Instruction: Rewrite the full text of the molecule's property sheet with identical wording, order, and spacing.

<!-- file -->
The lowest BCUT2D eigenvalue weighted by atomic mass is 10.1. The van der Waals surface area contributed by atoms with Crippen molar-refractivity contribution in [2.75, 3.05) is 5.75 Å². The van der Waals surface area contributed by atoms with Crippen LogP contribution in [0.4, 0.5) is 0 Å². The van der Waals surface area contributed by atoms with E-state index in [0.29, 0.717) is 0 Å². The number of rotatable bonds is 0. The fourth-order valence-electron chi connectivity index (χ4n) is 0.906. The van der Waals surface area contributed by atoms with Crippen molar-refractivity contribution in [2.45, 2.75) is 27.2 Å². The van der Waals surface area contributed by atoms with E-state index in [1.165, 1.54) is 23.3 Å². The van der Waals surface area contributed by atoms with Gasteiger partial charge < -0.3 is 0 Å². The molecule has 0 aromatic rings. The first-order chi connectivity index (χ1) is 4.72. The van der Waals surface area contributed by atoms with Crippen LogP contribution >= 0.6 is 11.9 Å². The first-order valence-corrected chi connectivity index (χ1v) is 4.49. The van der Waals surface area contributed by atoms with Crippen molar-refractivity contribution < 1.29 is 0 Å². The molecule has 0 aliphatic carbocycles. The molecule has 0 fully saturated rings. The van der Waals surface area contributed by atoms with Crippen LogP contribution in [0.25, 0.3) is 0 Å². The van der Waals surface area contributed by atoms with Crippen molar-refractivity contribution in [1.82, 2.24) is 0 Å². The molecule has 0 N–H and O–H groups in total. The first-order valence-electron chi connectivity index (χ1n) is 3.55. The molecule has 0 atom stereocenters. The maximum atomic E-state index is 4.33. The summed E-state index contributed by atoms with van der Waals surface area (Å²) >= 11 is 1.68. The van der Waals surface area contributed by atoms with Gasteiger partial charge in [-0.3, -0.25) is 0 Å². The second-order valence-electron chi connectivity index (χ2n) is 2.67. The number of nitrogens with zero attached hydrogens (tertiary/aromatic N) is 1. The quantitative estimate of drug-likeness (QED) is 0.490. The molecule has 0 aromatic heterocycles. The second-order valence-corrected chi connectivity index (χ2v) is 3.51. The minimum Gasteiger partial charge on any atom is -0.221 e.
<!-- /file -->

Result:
The lowest BCUT2D eigenvalue weighted by atomic mass is 10.1. The van der Waals surface area contributed by atoms with Crippen molar-refractivity contribution in [2.75, 3.05) is 5.75 Å². The van der Waals surface area contributed by atoms with Crippen LogP contribution in [0.4, 0.5) is 0 Å². The van der Waals surface area contributed by atoms with E-state index in [0.29, 0.717) is 0 Å². The number of rotatable bonds is 0. The fourth-order valence-electron chi connectivity index (χ4n) is 0.906. The van der Waals surface area contributed by atoms with Crippen molar-refractivity contribution in [2.45, 2.75) is 27.2 Å². The van der Waals surface area contributed by atoms with E-state index in [1.165, 1.54) is 23.3 Å². The van der Waals surface area contributed by atoms with Gasteiger partial charge < -0.3 is 0 Å². The molecule has 0 aromatic rings. The first-order chi connectivity index (χ1) is 4.72. The van der Waals surface area contributed by atoms with Crippen LogP contribution >= 0.6 is 11.9 Å². The first-order valence-corrected chi connectivity index (χ1v) is 4.49. The van der Waals surface area contributed by atoms with Crippen molar-refractivity contribution < 1.29 is 0 Å². The molecule has 0 aliphatic carbocycles. The molecule has 0 fully saturated rings. The van der Waals surface area contributed by atoms with Crippen LogP contribution in [0.25, 0.3) is 0 Å². The van der Waals surface area contributed by atoms with Crippen molar-refractivity contribution in [1.82, 2.24) is 0 Å². The molecule has 0 N–H and O–H groups in total. The first-order valence-electron chi connectivity index (χ1n) is 3.55. The molecule has 0 atom stereocenters. The maximum atomic E-state index is 4.33. The summed E-state index contributed by atoms with van der Waals surface area (Å²) >= 11 is 1.68. The van der Waals surface area contributed by atoms with Gasteiger partial charge in [-0.3, -0.25) is 0 Å². The second-order valence-electron chi connectivity index (χ2n) is 2.67. The number of nitrogens with zero attached hydrogens (tertiary/aromatic N) is 1. The quantitative estimate of drug-likeness (QED) is 0.490. The molecule has 0 aromatic heterocycles. The second-order valence-corrected chi connectivity index (χ2v) is 3.51. The minimum Gasteiger partial charge on any atom is -0.221 e.